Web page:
# Functional responses and predator–prey models: a critique of ratio dependence

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## Abstract

Arditi and Ginzburg (2012) propose ordinary differential equations (ODEs) with ratio-dependent functional responses as the new null model for predation, based on their earlier work on ratio-dependent food chains and a number of functional response measurements. Here, I discuss some of their claims, arguing for a flexible and problem-driven approach to predator–prey modeling. Models to understand population cycles and models to predict the effect of basal enrichment on food chains need not be the same. While ratio-dependent functional responses in ODE models might sometimes be useful as limit cases for food chains, they are not intrinsically more useful than prey-dependent models to understand the effect of a given predator on prey population dynamics—and sometimes less useful, given the small temporal scales considered in many models. “Instantism” is showed to be an invalid criticism when ODEs are interpreted as describing average trajectories of stochastic birth–death processes. Moreover, other modeling frameworks with strong ties to time series statistics, such as stochastic difference equations, should be promoted to improve the feedback loop between field and theoretical research. The main problems of current trophic ecology do not lie in a wrong null model, as ecologists have already several at their disposal. The loose connection of ODE models with empirical data and spatial/temporal scaling up of empirical measurements constitute more serious challenges to our understanding of trophic interactions and their consequences on ecosystem functioning.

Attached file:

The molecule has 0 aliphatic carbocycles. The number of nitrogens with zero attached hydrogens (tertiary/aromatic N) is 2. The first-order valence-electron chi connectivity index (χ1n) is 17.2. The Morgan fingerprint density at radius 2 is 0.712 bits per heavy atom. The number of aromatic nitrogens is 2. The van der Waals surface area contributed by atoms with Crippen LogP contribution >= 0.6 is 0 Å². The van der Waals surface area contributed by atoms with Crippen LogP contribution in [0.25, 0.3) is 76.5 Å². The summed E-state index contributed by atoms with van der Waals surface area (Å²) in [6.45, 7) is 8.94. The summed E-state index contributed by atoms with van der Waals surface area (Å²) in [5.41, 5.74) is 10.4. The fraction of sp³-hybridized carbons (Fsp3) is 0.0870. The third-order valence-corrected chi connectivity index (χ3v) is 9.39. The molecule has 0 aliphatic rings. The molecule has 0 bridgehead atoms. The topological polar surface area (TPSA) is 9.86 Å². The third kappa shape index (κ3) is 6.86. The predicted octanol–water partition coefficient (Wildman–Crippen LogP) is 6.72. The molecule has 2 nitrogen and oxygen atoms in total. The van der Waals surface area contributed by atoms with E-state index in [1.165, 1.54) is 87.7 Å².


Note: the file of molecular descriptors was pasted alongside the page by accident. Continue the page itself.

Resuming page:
## Keywords

Consumer dependence Autoregressive models Kill rate Predation rate Trophic communities Exploitation ecosystems## Notes

### Acknowledgments

For exchanges on the concepts discussed here, I thank D. J. Murrell, J.A. Henden, J. Matthiopoulos, L. New, S. Redpath, G. Gauthier, and N.G. Yoccoz. D.J. Murrell provided detailed comments on a previous version. Two referees and the editor made constructive suggestions that improved the manuscript. Thanks to the participants of the ResearchGate Stochastic Processes list for help with model formulation in Fig. 2.

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